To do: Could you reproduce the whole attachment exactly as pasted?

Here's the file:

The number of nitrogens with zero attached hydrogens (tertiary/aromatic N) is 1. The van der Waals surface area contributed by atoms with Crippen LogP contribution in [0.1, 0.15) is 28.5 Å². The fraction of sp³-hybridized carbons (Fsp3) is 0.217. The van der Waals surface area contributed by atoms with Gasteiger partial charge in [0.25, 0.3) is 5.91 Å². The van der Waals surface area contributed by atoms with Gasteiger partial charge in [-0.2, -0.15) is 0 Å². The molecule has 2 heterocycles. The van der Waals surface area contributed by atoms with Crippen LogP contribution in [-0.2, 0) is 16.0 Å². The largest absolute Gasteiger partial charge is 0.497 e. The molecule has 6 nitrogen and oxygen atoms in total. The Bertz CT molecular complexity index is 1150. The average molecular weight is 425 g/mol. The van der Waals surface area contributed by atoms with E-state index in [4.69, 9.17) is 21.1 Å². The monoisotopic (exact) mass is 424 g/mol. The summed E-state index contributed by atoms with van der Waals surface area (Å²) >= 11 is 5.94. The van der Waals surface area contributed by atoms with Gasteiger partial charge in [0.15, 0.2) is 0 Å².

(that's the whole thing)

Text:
The number of nitrogens with zero attached hydrogens (tertiary/aromatic N) is 1. The van der Waals surface area contributed by atoms with Crippen LogP contribution in [0.1, 0.15) is 28.5 Å². The fraction of sp³-hybridized carbons (Fsp3) is 0.217. The van der Waals surface area contributed by atoms with Gasteiger partial charge in [0.25, 0.3) is 5.91 Å². The van der Waals surface area contributed by atoms with Gasteiger partial charge in [-0.2, -0.15) is 0 Å². The molecule has 2 heterocycles. The van der Waals surface area contributed by atoms with Crippen LogP contribution in [-0.2, 0) is 16.0 Å². The largest absolute Gasteiger partial charge is 0.497 e. The molecule has 6 nitrogen and oxygen atoms in total. The Bertz CT molecular complexity index is 1150. The average molecular weight is 425 g/mol. The van der Waals surface area contributed by atoms with E-state index in [4.69, 9.17) is 21.1 Å². The monoisotopic (exact) mass is 424 g/mol. The summed E-state index contributed by atoms with van der Waals surface area (Å²) >= 11 is 5.94. The van der Waals surface area contributed by atoms with Gasteiger partial charge in [0.15, 0.2) is 0 Å².